Virtual Field Trip: Electricity!

Learn how electricity is produced, where our electricity comes from in Los Alamos, and explore electricity by making an electromagnet yourself in this virtual field trip from the Pajarito Environmental Education Center and Los Alamos Department of Public Utilities.

Click the links below to take our electricity field trip!

1) Watch this video and take notes using our Guided Notes worksheet.

2) Hands-on Activity: Build an Electromagnet

3) Outdoor Activity: Animal Survival in Winter

Share your experience with us! Email us at elizabeth@peecnature.org to share your pictures and stories from this virtual field trip.

If you’re a teacher, contact elizabeth@peecnature.org to schedule a virtual visit to build electromagnets.

Energy Saving Tips for the Holidays

By Elizabeth Watts

Last WinterFest, PEEC and the Los Alamos Department of Public Utilities decorated this Tesla using entirely solar powered lights!

As we approach the winter solstice, the nights are getting longer. Many traditions around the world celebrate with lights during this darkest time of the year. Here in New Mexico, many of us decorate with farolitos (or luminarias depending on where you are from!). Whether you put up simple white lights or go full-Griswold, here are some tips on how to save energy and help protect our environment while brightening the dark nights of winter. 

NASA is able to see changes in the amount of light produced in the US during the period from Thanksgiving to New Years. This has effects on energy use as well as on wildlife and on ecosystems. Nocturnal animals may be confused by nighttime lighting while animals that are active during the day can be out longer and have greater exposure to predators. Also animals are in general more sensitive to shorter wavelength (blueish) lights than we are. LED lights use much less energy than traditional lights, but some of them emit more blue light than traditional ones.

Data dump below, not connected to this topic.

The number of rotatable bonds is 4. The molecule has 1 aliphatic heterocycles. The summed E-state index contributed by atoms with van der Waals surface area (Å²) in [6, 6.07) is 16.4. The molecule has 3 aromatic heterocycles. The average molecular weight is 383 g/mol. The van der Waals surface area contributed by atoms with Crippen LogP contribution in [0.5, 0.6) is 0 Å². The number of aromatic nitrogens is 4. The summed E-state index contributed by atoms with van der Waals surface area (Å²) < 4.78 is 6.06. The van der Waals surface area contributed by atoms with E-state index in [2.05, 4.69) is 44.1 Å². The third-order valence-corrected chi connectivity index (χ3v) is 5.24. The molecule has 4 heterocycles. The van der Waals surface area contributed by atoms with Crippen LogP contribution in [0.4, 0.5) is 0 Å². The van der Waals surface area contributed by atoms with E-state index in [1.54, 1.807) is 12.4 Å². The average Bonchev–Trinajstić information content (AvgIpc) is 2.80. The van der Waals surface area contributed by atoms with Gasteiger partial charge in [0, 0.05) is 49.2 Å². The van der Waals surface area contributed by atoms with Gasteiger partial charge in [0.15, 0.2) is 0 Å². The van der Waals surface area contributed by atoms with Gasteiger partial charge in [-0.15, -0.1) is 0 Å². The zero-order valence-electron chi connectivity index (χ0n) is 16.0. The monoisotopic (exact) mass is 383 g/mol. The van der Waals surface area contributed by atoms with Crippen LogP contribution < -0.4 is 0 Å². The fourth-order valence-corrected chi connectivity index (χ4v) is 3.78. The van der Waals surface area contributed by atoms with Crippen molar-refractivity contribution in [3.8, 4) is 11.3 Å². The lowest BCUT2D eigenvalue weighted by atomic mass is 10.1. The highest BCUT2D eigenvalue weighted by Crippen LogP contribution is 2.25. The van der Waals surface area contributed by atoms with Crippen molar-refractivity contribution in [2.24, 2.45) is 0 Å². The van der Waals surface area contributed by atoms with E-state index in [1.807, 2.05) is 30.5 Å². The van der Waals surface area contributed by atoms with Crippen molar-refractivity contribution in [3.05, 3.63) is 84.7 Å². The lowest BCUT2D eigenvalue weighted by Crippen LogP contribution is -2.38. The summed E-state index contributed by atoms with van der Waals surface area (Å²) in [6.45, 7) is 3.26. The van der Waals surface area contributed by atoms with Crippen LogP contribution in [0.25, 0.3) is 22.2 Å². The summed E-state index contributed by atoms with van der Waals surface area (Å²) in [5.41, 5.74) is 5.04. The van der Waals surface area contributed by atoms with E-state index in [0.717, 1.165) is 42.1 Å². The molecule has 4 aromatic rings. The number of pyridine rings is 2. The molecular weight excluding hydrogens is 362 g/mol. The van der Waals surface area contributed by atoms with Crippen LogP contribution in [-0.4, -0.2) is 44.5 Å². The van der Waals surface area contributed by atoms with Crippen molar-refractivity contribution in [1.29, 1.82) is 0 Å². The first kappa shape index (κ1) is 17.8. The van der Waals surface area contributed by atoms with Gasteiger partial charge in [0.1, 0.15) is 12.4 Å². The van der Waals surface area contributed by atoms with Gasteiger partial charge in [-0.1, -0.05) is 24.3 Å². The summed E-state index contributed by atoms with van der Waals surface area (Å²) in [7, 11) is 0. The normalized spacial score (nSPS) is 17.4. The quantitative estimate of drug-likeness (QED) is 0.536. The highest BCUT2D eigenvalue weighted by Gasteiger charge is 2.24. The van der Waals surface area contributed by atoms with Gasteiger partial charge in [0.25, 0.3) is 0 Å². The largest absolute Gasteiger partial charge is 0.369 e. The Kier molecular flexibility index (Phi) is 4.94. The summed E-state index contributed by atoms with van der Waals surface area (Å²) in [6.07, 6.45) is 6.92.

One impactful change you can make for both your energy bill and the environment is to not leave your outside lights on all night. This will use less energy and cause less disruption for wildlife. With holiday lights, set them up with an inexpensive outdoor timer, and turn them off by midnight. It’s Los Alamos — no one is out after 10 PM anyway! For regular outdoor lights on a carport or porch, look for LED bulbs that have a warm light instead of a blue light, are shielded, and that have a movement sensor so they only turn on when someone approaches. Lights that are shielded from shining up into the sky reduce sky glow. Check out more recommendations for outside lights from the International Dark Sky Association

LED lights are much more efficient than incandescent lights, especially for larger sized holiday lights such as C9s. A string of 25 C9 incandescent lights uses 175 watts of power while a similar string of LEDs only uses 2.5 watts. For a string of 100 miniature lights, incandescent bulbs will use 40 watts compared to 7 watts for LEDs. This is less of a difference, but if you have multiple strings of lights, it can add up to a significant difference. Here is a handy online calculator that can show you how much energy you can save by using different types of lights. LED lights also have a longer lifespan than incandescent lights so even though they cost more initially, the total cost over 10 years is significantly less.